CAM-PLEX East Pavilion 672-6201

24-26

8

COX PRODUCTIONS TEAM ROPING CAM-PLEX East Pavilion 682-9872 25

TRACTOR PULL CAM-PLEX Wrangler Arena 685-1063

SEPT EMBER 1-4

84

ACTRA FALL ROPING BANQUET AND DANCE CAM-PLEX Central Pavilion 682-0333 19-23

NORTH AMERICAN DOG AGILITY COUNCIL CHAMPIONSHIPS CAM-PLEX East and Central Pavilions 682-0552

OC TOBER 6

PUMPKIN FESTIVAL CAM-PLEX Central Pavilion 685-1231 11-14

NORTHWEST BARREL RACING – ASSOCIATION FINALS CAM-PLEX East Pavilion (605) 642-1940 13

CAM-PLEX GARAGE SALE – GILLETTE’S LARGEST INDOOR GARAGE SALE CAM-PLEX Central Pavilion 682-0552 13-14

POWDER RIVER COLLECTOR’S SHOW CAM-PLEX Energy Hall 682-2579

WTRA CRUEL GIRL BARREL RACE

29

20

4-H HORSE CLINIC

4-H HORSE CLINIC

CAM-PLEX East Pavilion 682-9872

CAM-PLEX Barn 3 682-1704

CAM-PLEX Barn 3 682-1704

IMAGESGILLETTE.COM

GILLETTE


20-21

BASIN RADIO NETWORK OCTOBERFEST BUSINESS EXPO CAM-PLEX Central Pavilion 685-5364 26-28

FLAT TRACK MOTORCYCLE RACES CAM-PLEX East Pavilion 660-4414 27

CHILI COOK-OFF CAM-PLEX Central Pavilion 682-7277

The 4-H Horse Clinic gallops into town Oct. 20.

31

HARVEST FESTIVAL CAM-PLEX Central Pavilion 682-3308

NOV E M BE R 2

CAMPBELL COUNTY CHAMBER OF COMMERCE ANNUAL EVENT Boss Lodge 682-3673 3

RCM BARREL RACE CAM-PLEX East Pavilion 687-2017 3

4-H HORSE CLINIC CAM-PLEX Barn 3 682-1704 11

BLIZZARD CLASSIC STOCK DOG TRIALS CAM-PLEX Barn 3 358-9448 16-18

WASATCH GUN SHOW CAM-PLEX Central Pavilion 466-7556 16-18

RED HILLS PRODUCTIONS TEAM ROPING CAM-PLEX East Pavilion 685-2614 23-25

NRCA FINALS RODEO CAM-PLEX Central Pavilion, CAM-PLEX East Pavilion 283-3401 GILLETTE

IMAGESGILLET TE.COM

85


Visit Our Advertisers Adecco www.adeccousa.com

Holistic Coaching Center www.holisticcoachingcenter.com

Allstate Insurance www.allstate.com/susandoop

Home Team Associates www.gillettehometeam.com

Alltel www.alltel.com

Ida Snead Insurance

American National Bank www.anbbank.com

Kinder Morgan www.kindermorgan.com

AVA Community Art Center www.avacenter.org

Knecht Home Center www.knechthc.com

Big Horn Pediatrics, P.C.

L&H Industrial www.lnh.net

Black Hills Power www.blackhillscorp.com Blue Ribbon Mortgage www.blueribbonmortgage.com BW Insurance Agency, Inc. www.bankofthewest.com CAM-PLEX Multi-Event Facilities www.cam-plex.com Campbell County Memorial Hospital www.ccmh.net Campbell County Parks & Recreation www.ccprd.com

Lubnau & Bailey, PC Attorneys at Law www.etseq.com Major Metal Service North East Wyoming Surgery Center Pacific Steel & Recycling www.pacific-steel.com PCA Engineering, Inc. www.pcaengsur.com

Campbell County School District www.ccsd.k12.wy.us

Peregrine Leadership Institute www.peregrineleadership.com

Campbell County EDC www.gillettewyoming.com

Powder River Dental Associates www.powderriverdental.com

Campbell County Public Library www.ccpls.org

Powder River Energy Corporation www.precorp.coop

Campco Federal Credit Union www.campcofcu.com

Real Estate Associates www.wesellwy.com

Clarion Hotel www.wyhcc.com

Rio Tinto Energy America www.rtea.com

Contractors Supply, Inc. www.gillettecsi.com

S&S Builders, LLC

Department of Workforce Services www.wyomingworkforce.org

Security State Bank www.securitystatebk.com

Devon Energy Corporation www.devonenergy.com

SOS Staffing www.sosstaffing.com

Donald W. Parker, M.D. www.dr-parker.medem.com

Look, a tall purple rectangle!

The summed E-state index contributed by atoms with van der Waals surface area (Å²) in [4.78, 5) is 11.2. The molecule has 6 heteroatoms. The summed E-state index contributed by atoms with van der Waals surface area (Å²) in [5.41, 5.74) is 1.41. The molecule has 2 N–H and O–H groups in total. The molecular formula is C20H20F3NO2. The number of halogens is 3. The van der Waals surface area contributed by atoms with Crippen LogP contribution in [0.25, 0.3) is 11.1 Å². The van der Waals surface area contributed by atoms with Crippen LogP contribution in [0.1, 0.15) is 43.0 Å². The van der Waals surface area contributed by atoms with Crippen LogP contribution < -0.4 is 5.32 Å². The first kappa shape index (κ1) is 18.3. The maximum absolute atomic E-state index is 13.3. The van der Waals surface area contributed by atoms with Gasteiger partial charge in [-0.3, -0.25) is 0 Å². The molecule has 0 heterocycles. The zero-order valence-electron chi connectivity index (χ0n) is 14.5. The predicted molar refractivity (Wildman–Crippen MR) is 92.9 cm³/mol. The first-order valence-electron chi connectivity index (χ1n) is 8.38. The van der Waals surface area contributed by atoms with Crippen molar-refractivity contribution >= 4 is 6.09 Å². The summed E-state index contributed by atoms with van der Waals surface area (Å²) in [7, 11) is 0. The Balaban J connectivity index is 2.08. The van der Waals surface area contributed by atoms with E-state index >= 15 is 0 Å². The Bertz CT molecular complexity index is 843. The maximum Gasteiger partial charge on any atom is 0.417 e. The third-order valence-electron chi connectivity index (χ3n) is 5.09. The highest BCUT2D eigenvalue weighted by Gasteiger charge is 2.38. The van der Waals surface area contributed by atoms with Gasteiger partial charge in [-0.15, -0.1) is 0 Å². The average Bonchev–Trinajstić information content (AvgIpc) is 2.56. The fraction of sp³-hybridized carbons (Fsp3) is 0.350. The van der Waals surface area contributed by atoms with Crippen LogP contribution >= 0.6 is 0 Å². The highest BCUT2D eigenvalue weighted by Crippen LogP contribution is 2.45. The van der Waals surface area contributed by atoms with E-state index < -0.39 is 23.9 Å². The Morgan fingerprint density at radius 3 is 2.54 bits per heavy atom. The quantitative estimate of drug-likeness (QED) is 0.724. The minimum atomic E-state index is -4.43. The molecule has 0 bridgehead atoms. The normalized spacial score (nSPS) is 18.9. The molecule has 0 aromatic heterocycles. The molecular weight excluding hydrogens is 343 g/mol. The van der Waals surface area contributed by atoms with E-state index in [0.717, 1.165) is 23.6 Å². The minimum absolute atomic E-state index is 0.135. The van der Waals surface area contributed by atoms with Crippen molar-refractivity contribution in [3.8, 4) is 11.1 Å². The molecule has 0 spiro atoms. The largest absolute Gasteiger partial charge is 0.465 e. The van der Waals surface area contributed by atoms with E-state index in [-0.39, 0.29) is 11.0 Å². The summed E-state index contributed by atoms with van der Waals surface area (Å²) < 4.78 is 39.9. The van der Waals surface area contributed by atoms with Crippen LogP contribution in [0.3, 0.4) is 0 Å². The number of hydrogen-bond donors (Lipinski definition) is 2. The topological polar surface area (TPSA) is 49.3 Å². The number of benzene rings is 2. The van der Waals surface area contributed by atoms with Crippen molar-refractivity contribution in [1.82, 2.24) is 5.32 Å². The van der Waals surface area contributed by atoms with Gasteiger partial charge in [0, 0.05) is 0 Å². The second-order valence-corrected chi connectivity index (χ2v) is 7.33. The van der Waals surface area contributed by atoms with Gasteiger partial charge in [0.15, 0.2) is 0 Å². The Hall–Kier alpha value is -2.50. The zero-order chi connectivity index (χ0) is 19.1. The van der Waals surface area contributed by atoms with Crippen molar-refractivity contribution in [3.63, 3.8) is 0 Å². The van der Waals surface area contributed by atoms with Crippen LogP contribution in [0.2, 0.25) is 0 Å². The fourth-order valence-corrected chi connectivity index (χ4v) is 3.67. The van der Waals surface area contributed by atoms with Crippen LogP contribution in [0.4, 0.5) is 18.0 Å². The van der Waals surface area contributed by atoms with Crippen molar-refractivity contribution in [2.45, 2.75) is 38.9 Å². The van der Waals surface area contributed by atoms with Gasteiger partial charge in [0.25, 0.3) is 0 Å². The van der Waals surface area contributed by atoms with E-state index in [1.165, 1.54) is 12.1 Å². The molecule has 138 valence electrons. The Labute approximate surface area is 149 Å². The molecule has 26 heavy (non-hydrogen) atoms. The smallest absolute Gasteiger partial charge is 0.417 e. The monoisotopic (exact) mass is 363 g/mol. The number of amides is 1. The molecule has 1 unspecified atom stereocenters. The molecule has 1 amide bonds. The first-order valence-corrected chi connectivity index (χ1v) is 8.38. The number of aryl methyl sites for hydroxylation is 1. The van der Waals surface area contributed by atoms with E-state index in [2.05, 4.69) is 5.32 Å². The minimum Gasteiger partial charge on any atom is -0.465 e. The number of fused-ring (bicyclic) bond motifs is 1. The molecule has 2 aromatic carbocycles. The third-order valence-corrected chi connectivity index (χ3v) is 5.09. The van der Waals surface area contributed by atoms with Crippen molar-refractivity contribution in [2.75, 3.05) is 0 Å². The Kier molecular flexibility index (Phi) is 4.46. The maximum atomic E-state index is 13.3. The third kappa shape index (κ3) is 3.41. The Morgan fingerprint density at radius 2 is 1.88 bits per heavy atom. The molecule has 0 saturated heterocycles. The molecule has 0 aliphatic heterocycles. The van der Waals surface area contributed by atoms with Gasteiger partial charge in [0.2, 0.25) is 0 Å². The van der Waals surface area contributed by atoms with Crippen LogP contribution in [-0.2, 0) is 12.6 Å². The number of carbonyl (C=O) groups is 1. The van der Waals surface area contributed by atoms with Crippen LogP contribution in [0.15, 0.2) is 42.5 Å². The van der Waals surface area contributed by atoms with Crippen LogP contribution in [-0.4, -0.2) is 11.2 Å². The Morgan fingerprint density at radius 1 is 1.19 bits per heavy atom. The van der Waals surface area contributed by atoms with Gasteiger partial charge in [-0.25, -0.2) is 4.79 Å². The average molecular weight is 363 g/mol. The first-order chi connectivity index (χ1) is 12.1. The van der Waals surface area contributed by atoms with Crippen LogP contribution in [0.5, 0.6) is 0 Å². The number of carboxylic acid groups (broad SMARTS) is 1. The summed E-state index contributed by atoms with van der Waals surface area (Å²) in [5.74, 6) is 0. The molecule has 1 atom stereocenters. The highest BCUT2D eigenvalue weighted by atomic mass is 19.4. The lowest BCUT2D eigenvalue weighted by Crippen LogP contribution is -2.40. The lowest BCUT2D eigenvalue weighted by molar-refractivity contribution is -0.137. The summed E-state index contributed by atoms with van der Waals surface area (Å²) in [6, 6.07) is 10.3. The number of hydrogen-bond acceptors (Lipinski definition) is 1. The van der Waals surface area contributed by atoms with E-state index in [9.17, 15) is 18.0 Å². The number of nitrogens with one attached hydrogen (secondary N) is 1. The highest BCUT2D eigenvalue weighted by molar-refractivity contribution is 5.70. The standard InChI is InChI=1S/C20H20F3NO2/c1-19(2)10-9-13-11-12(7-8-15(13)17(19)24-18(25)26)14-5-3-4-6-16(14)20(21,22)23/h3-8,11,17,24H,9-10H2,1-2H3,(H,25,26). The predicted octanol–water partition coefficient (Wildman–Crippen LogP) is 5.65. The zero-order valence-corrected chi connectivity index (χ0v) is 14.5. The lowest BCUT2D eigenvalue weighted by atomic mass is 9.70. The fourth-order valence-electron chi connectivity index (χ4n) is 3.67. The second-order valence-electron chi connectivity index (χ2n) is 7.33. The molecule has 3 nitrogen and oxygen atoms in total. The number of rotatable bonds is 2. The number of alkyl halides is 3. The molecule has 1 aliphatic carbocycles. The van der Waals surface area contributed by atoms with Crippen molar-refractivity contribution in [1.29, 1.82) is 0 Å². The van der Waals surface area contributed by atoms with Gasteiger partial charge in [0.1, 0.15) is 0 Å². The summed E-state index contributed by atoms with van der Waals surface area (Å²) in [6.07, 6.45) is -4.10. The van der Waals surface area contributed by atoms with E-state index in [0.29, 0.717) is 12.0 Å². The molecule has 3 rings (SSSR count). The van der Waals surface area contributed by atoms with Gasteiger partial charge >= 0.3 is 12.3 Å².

Tucker’s Office World www.tuckersofficeworld.com

Edenfield Jewelers ERA Boardwalk Real Estate, Inc. www.eraboardwalk.com First National Bank of Gillette www.fnbgillette.com Gillette Optometric Clinic, PC www.visionsource-gilletteopto.com

86

University of Mary www.umary.edu Wells Fargo www.wellsfargo.com White-Davis Motors www.white-davis.com

Gillette Title Services, Inc.

WLC Engineering www.wlcwyo.com

Great Lakes Airlines www.flygreatlakes.com

Women’s Healthcare, P.C.

Heritage Christian School www.hcsgillette.org

Wyoming Machinery Company www.wyomingcat.com

IMAGESGILLETTE.COM

When you talk to your child you build vocabulary, so everyday moments become learning moments. For more tips, visit bornlearning.org

GILLETTE


ANNUAL EVENTS 24-27

30

12

FESTIVAL OF TREES

BUCKIN’ BALL CALCUTTA

BLACK CAT BALL

CAM-PLEX Energy Hall 688-1582

CAM-PLEX Central Pavilion 686-6886

CAM-PLEX Energy Hall 688-1515

NOV. 30-DEC. 1

1

12

NEW LIFE WESLEYAN LADIES’ CRAFT SHOW

BUCKIN’ BALL RODEO & DANCE

BLIZZARD CLASSIC STOCK DOG TRIALS

CAM-PLEX Central Pavilion 682-2816

CAM-PLEX East Pavilion 686-6886

CAM-PLEX Barn 3 358-9448

JAN UA RY 20 08

DEC E M BE R 1, 8, 15

5-6

RCM BARREL RACING

COX PRODUCTIONS TEAM ROPING

CAM-PLEX East Pavilion 687-2017 8

CAM-PLEX East Pavilion 682-9872

18-20

EASTSIDE RV & BOAT SHOW CAM-PLEX Central Pavilion 686-1435

F EBRUA RY 20 08

BLIZZARD CLASSIC STOCK DOG TRIALS

6

2-3

ANNUAL BRIDAL SHOW & EXPO

CAM-PLEX Barn 3 358-9448

CAM-PLEX Energy Hall (605) 717-6900

COX PRODUCTIONS TEAM ROPING

15

12, 28

4-H HORSE CLINIC

RCM BARREL RACE

CAM-PLEX Barn 3 682-1704

CAM-PLEX East Pavilion 687-2017

CAM-PLEX East Pavilion 682-9872

CH AMBER EV EN TS MIXERS The chamber’s evening networking program provides exposure for member businesses. These mixers offer great opportunities for chamber investors to meet new clients and prospective partners.

LUNCHEONS Luncheons include presentations of timely topics of general interest to the membership and offer additional networking opportunities.

RIBBON-CUTTING CEREMONIES Ribbon cutting ceremonies are a festive way to celebrate grand opening events, anniversaries, new product line and expansions. They also bring new and prospective customers to your business.

HOME SHOW This two-day event in March promotes the trades associated with construction, home decoration, remodeling, landscaping, and other home-related businesses. ANTONY BOSHIER

CAREER FAIR

The CAM-PLEX hosts the Blizzard Classic Stock Dog Trails Nov. 11. GILLETTE

The Career Fair is a hiring event and also an opportunity to network with other businesses and employment service agencies. IMAGESGILLET TE.COM

87


Campbell County’s REALTOR OF CHOICE

YOUR FULL-SERVICE COMPANY … Residential Commercial

ERA BOARDWALK REAL ESTATE, INC.

Income Producing Farm & Ranch New Construction Development Relocation Business Only

eraboardwalk.com 600 4-J Court Gillette, WY 82716 307-686-9200 E-mail: era@eraboardwalk.com

REAL ESTATE ISN’T JUST ABOUT PROPERTY … IT’S ABOUT PEOPLE.

Images Gillette-Campbell County, WY: 2007  

Founded in 1911, Campbell County is rich in minerals and in community commitment. Considered the energy capital of the west, coal and gas in...

Read more
Read more
Similar to
Popular now
Just for you